A STUDY published in The Lancet on Thursday indicates that Chandigarh and Panchkula are some of the least vulnerable regions in India when it comes to managing and adequately responding to the Covid-19 pandemic. The study, which was carried out by two Indian researchers — Rajib Acharya and Akash Porwal from the non-profit research organisation ‘Population Council’ — has tabulated a vulnerability index which ranks and identifies regions in India that are least equipped to battle the pandemic on the basis of certain paradigms and criteria.
According to the study, at least 627 out of 640 districts, which is 98 per cent of the districts in India, have now been hit by the pandemic. The authors of the study state that there is thus a need “to devise a tool for district-level planning and prioritisation and effective allocation of resources”, and this index will allow for such planning to begin from an informed perspective.
In a list ranking all Indian states and union territories from the least vulnerable to the pandemic to the most, the study ranks Chandigarh in fourth position, after the states of Sikkim, Arunachal Pradesh and Himachal Pradesh. The researchers tabulated this ‘vulnerability’ by scoring these regions between a scale of 0 and 1.0, with 0 denoting the least amount of vulnerability and 1.0 denoting the most. These scores represented a percentile rank. According to this scale, Chandigarh was given an overall score of 0.086 on the vulnerability index. Madhya Pradesh, which was identified as the most vulnerable state, was scored 1.000 on the same index.
In a separate table ranking the 20 least vulnerable districts in India, Panchkula was placed in the 19th place with an overall score of 0.028, followed only by the Kurung Kumey district in Arunachal Pradesh, which has a score of 0.030.
Three districts from Sikkim topped this list and ranked as the top three least vulnerable districts in India in terms of battling with the Covid-19 pandemic. In a separate list, Darbhanga district of Bihar was ranked as the most vulnerable with a score of 1.00.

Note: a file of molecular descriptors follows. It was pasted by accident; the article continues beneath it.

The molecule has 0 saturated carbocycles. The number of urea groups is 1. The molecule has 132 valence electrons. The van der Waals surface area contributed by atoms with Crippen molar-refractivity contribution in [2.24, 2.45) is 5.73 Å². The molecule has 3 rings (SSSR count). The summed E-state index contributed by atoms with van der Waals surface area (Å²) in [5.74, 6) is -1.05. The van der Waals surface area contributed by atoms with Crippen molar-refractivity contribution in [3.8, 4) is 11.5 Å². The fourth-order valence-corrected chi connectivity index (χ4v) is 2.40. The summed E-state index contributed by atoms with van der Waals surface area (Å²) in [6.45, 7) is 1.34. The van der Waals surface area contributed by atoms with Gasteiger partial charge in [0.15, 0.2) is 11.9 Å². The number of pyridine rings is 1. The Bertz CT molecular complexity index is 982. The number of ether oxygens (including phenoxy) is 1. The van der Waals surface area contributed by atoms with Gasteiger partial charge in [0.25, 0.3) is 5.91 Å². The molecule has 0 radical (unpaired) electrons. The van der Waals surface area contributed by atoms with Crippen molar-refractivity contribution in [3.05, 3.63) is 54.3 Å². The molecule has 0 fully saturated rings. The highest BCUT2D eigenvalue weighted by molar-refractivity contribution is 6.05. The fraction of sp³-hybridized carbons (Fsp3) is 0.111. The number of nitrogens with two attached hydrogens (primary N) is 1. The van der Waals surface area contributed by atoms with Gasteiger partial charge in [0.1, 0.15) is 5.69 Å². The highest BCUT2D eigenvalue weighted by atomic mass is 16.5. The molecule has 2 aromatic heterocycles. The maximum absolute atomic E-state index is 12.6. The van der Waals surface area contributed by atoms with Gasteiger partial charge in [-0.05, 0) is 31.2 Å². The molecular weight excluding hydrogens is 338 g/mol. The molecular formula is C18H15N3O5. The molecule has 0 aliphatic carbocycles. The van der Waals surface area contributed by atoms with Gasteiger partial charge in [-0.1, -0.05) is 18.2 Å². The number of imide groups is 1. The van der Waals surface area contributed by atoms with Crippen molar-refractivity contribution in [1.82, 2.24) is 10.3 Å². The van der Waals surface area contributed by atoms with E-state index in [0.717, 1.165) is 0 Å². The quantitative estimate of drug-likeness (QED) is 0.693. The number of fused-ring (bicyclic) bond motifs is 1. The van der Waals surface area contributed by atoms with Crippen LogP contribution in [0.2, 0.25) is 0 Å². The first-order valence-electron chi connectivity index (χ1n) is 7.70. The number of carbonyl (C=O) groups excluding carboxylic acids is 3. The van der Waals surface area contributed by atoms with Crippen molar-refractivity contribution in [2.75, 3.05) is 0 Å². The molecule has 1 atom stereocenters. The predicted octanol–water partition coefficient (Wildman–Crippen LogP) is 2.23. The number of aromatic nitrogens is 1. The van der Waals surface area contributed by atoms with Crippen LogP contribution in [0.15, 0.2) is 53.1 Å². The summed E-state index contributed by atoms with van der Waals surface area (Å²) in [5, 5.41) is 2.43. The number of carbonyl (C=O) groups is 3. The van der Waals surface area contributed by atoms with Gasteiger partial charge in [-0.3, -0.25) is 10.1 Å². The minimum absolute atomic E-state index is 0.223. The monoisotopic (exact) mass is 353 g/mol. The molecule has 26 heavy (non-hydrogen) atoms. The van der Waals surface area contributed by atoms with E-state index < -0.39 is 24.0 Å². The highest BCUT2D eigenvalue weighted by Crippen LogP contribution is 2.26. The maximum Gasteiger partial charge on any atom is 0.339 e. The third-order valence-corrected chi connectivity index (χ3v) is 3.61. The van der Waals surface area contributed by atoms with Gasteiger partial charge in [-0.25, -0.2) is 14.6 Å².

Contextualising the use of the term ‘vulnerability’, the authors said that in the Covid-19 era, vulnerability is more than the risk of contracting the disease. Quoting another Lancet study on redefining vulnerability in times of Covid-19, the author explained that vulnerability is now a more dynamic concept where “a person or a group might not be vulnerable at the beginning of the pandemic, but could subsequently become vulnerable depending on the government response”. This vulnerability does not only depend on one’s physical characteristics, but also their socio-economic backgrounds. Hence in this study, the authors have looked at five broad paradigms — socioeconomic, demographic, housing and hygiene condition, availability of healthcare and epidemiological — to determine the vulnerability for different regions in the country.
Chandigarh has scored the lowest in the “vulnerability due to housing and hygiene condition” category and highest in the “demographic vulnerability” category. This implies that its vulnerability lies in the composition of its demographic, i.e. a large elderly population which has been calculated as the proportion of individuals in the population aged 60 and higher. Panchkula as well has been scored as the most vulnerable in terms of demographic vulnerability, since both components of the Tricity are popular retirement hubs. However, Panchkula has been scored as the ‘least vulnerable’ in the epidemiological category, which is determined by factors such as the prevalence of co-morbidities and risk factors and the proportion of men in the population as compared to women.
The authors conclude that their finding could “help the government identify the regions that might have potential severe consequences of the Covid-19 outbreak, which is particularly important because of the risk of reintroduction of the virus posed by millions of returnee migrant workers.”
They added that the both the domain specific and overall vulnerability index will help our government prioritise resource allocation “in the face of constrained resources during the epidemic”.